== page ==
I meet a lot of travelers and many of them are reluctant to talk about how they finance their travels. (I am not.) I hate that, because it’s easy to travel the world if you have a high-paying job or just sold a house you inherited. Nothing against people using their savings to travel, but then they shouldn’t present themselves as savvy travelers. Timo is refreshingly open about this, too: On his website, he asks for donations. And they come trickling in, everything from 5 $ to a one-time whopping 500 $. (“Why don’t I have readers like this?” I wonder, but then I realize that I would have to write more regularly, more funnily – and maybe risk my ass by going to Afghanistan – to warrant such a fan club.)
But this kind of income is unpredictable, of course. “What was the longest time you went without any money?” “61 days,” he replies, precise as always when it comes to numbers. “Sixty-one days without money??” I get worried, scared even, just from imagining this situation. “Where did it happen?” “In Siberia,” Timo answers matter-of-factly like someone else would say that they didn’t have money for a bus ticket and had to walk through Central Park to get home after work. “Actually, when I say that I had no money, I should mention that I had 4 € left. That was my emergency money and I kept it for a special purpose. After one month of living without money, I bought a 2-liter bottle of beer to celebrate. Also, Barcelona had won an important match on that day.”
Russia is one of Timo’s favorite countries. Other countries that he is enthusiastic about are Ireland (“completely different than the rest of Europe”), Colombia and Iran. Having been to Iran twice myself, I share his enthusiasm and even as a less adventurous traveler, I can support what Timo says about Iran: “In one month in Iran, I spent no penny. Not because I didn’t have any money, but because nobody let me pay for anything. I was invited so often that I put on 3-4 kg. There were times when I had to decline invitations because I just couldn’t eat any more.”
But there were also more destitute times. In the desert in Mongolia, he once waited 31 hours for a ride. Not because no car stopped, but because the first car came after only 31 hours. The driver took him to a yurt, again in the middle of the desert, far away from the road to which he needed to walk. In Azerbaijan, he had to shit into his shirt because ferocious dogs prevented him from leaving the tent all night. Timo sleeps outside most of the time, only rarely reverting to hostels or using Couchsurfing.
The longest time he couldn’t shower was 16 days, in Argentina. “When I go without a shower for several days, I worry about smelling. The last thing you want to do when someone gives you a ride, is to smell horribly. Sometimes, when I get along with a driver, I ask them to be honest and to tell me if I smell.” But no problems so far. I imagine that Timo generally doesn’t have problems getting picked up. He is the total opposite of the dubious, smelly, long-haired, unkempt hitchhiker image that many people have in their mind, the opposite of the guy who will take off his shoes in your car, start rolling a joint and hit on your daughter. Looking younger than his 30 years and with his nerdy glasses, Timo looks like the guy who missed the last bus after choir practice and needs a ride to his grandmother’s house to help her with dinner preparations. Who wouldn’t stop for him?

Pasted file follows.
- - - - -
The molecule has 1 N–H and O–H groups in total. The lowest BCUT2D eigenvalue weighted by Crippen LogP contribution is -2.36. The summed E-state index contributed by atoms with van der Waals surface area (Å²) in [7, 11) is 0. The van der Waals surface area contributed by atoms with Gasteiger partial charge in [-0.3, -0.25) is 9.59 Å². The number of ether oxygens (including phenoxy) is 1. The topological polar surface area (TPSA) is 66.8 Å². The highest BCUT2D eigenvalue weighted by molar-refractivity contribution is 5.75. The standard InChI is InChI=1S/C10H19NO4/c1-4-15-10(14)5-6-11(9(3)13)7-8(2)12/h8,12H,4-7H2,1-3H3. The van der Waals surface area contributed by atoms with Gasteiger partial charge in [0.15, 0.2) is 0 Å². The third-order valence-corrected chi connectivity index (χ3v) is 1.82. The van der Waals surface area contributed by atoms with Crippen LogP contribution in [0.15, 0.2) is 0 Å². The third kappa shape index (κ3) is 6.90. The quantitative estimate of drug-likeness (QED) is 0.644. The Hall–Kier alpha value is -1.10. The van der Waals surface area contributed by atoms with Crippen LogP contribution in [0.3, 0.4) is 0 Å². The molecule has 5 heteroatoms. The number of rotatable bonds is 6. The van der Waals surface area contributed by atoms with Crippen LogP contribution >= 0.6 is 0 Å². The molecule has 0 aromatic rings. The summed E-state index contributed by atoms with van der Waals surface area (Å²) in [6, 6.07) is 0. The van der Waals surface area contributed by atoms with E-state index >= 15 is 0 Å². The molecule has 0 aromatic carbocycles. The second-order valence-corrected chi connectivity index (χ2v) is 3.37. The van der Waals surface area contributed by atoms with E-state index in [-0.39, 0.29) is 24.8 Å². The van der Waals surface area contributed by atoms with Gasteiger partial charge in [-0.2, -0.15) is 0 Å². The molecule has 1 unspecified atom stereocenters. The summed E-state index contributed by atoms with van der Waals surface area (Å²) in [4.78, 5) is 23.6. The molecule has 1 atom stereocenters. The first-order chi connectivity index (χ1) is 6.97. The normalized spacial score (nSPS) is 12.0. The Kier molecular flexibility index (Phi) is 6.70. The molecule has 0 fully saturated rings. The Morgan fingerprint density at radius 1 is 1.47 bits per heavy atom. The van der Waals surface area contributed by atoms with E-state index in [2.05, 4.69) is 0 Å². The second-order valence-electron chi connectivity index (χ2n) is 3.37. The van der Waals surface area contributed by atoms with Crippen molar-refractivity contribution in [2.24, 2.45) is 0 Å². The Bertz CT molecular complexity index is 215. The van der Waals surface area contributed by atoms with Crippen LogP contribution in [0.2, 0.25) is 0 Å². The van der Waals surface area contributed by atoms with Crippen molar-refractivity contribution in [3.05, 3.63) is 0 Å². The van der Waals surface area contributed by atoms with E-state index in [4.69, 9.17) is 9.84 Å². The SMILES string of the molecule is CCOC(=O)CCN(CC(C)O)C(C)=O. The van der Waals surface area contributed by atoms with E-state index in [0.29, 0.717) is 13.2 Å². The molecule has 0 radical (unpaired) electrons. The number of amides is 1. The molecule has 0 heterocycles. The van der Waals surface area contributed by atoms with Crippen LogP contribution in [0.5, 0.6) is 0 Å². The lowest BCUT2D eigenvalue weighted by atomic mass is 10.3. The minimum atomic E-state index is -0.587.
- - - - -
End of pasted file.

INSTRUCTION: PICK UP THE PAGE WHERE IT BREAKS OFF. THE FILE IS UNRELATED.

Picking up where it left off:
The nerdy look may not be quite off the mark. Timo does not only have degrees in international relations and cartography, he has a computer or at least a calculator in his brain. When he speaks about his hitchhiking adventures, he rattles off numbers like a track and field athlete: “The longest distance I ever went with the same car war 3,300 km.” “My record for longest distance covered in 24 h was 1,955 km in Argentina.” “I have done 80,050 km in one year.” “61 days without money”, “40 hours without food”, “16 days without a shower” and so on. Even when we talk about girls: “I have loved 3 women in my life.”
“Yes, there is a sportive aspect to it,” he readily admits. “There are only two people in the world who have hitchhiked more than me.” On his website he has a ranking (who knew that such things existed?), and I don’t think he will stop before he has the top spot. “It is something that motivates me.”
But the speed at which he travels is not (only) motivated by a desire to set a record, it seems to me. Timo really is restless like that. “I need to move. Like a shark that needs to move in order to breathe.” And, he says, “it’s cheaper if you are on the move.” I am more of a slow traveler who likes to stay in one place for longer, even for several months. “I couldn’t do that,” he exclaims. “It has to be fucking Paris or London for me to stay 3 days.” He toured all of South America in 4 months; for me, 4 years won’t be enough. Timo is always on the run, like the Jason Bourne of traveling.
The action-movie comparison isn’t off the mark either: When hitchhiking in Afghanistan (!), Timo asked the police in Kabul for the road to Tajikistan. They found this suspicious enough to take him in and to call the Romanian ambassador, who sent a military escort. After spending a night in the Green Village, the Romanian embassy basically forced him to leave the country by air. Thus his last attempt to travel to all countries in Asia was aborted. But he’ll be back, I am sure.
“So, what’s next?” I ask, knowing that he won’t be able to sit still in Romania for much longer. “I would like to find a boat that takes me to Färöer, Iceland, Greenland, Canada and hitchhike through North America.” But first, he wants to get his travel journal (“1,300 pages”) translated into English and Spanish. I have read hundreds of travel books and I usually say that the world doesn’t need more of them, but this is an exception. It would be a waste if Timo’s stories and his contagious energy and vibrancy weren’t shared with a wider audience.
It has gotten dark by now, we have been speaking for more than 6 hours, yet I feel we could talk for a few more days without getting bored. In true Couchsurfer spirit, Timo offers that I can stay for the night. But I need to return to Cluj to meet a girl for dinner. If she will be just half as interesting, it will be a great evening.
“I am really amazed,” I compliment Timo as we say good-bye at the bus stop. “Sometimes, I am amazed too,” he replies, before telling me one last story of how two gangsters tried to rob him in Venezuela, but he scared them off by shouting at them in Romanian. Dumitru Dan may have been a fraud, but I did indeed find a great Romanian adventurer. – If you ever see him sticking out his thumb next to the road, please give him a lift!
Some links in case you became curious (all in Romanian):